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Council's investment in commercial property instead of social housing stock questioned 

"If there’s a waiting list of over 2,000 at present, does that not indicate under-supply and over-demand?"

John Herring

John Herring

john.herring@newburynews.co.uk

Contact:

01635 886633

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WEST Berkshire council’s “speculative” investments in commercial property instead of social housing stock has been questioned, as more than 2,000 people are waiting to be housed in the district. 

The council has borrowed £100m of public money to spend on property and hopes to use the £2m rent from tenants each year to spend on public services.

More than £45m has been spent so far, including £17.7m at Newbury Business Park and £3m for Dudley Port Service Station, West Midlands.

But questions over spending priorities were asked by Steve Masters (Green, Speen) last week. He asked how many social housing units would the council’s “speculative, casino-style investment” yield. 

Councillor for economic development and planning Hilary Cole (Con, Cold Ash and Chieveley) said that all investments were in line with a strategy to “derive long-term revenue income for the council”.

Mrs Cole added that the council was establishing a joint venture with Sovereign Housing association to provide land to develop affordable housing.

Furthermore, she said that the council was assessing a number of its own sites for “disposal to the joint venture to offer developable opportunity for affordable housing in West Berkshire, in addition to that relied upon through the normal development market”. 

Not satisfied, Mr Masters asked whether the council had considered building its own stock of social housing and whether the capital and rents would return a higher rate than the two per cent yield from its commercial investments. 

“As I’ve explained, the property investment is agreed by council and that is for a specific income generation,” Mrs Cole replied.

“We are looking at the joint venture.

“This is just one stream of work that we are doing to look at providing housing within West Berkshire.

Councillors heard at last week’s executive meeting that there were currently 2,071 live applications on the West Berkshire housing register.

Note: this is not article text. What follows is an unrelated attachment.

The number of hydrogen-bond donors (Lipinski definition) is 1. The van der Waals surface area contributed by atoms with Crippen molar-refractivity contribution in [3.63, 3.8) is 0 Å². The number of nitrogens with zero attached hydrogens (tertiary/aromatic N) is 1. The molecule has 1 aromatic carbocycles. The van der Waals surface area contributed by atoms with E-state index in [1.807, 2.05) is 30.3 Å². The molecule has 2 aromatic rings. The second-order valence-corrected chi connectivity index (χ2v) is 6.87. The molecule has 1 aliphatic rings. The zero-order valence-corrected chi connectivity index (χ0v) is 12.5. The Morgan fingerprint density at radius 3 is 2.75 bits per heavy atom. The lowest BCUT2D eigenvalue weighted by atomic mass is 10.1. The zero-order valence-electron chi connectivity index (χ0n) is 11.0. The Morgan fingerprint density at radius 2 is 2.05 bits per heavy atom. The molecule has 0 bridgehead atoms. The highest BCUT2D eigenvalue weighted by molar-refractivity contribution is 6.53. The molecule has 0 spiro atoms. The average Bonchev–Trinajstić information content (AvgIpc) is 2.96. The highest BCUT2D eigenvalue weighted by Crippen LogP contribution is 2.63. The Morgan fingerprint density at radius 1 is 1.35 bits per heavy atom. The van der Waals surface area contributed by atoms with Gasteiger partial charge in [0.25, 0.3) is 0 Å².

This was compared to 615 affordable homes built in the district between 2015 and 2018.

The breakdown stands at 109 at affordable rent and 296 for social rent, while 210 were shared ownership, although figures for 2018/19 were not yet available.

Planning permission is in place for a further 800 affordable homes, but these are yet to be built. 

Mrs Cole said that council forecasts conducted in 2014 showed an estimated need for 189 affordable homes a year, meaning that the 600 built represented 125 a year on average.

She said: “If all of the permissions were built out, the identified need would be exceeded.

“Therefore the identified housing need is being delivered.” 

In response, Mr Masters asked: “If there’s a waiting list of over 2,000 at present, does that not indicate under-supply and over-demand?

“I know that figure of 2,000 is up from 1,800 in November last year.” 

“I think you are confusing two things,” Mrs Cole replied. 

“One is the number of people who are on the housing register for choice-based lettings and the other is the levels of social housing stock.

“Now, we are not social housing stock-holders. The vast majority of social housing stock in West Berkshire is owned by Sovereign.

“What I’ve given you is the number of completions that we have had, as a district, of social housing over the past few years; and, quite frankly, there are 800 permissions extant, but we can’t necessarily force developers to build these houses and they will do so in their own good time.”  

Mrs Cole said that an updated strategic housing market assessment for the district will be available later this month, which would provide an opportunity to see if the housing need had changed.

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Article comments

  • NoisyNortherner

    11/06/2019 - 09:34

    West Berkshire council are a disgrace. That they can spend over £45 million on property speculation, but fail to house those most in need of help is disgusting. They also seem far too eager to wash their hands of any sort of responsibility by pushing the blame onto developers. It's often said that you can tell a lot about a country by how it treats their poor. By that measure, West Berkshire (and Britain as a whole) is full of selfish bastards.

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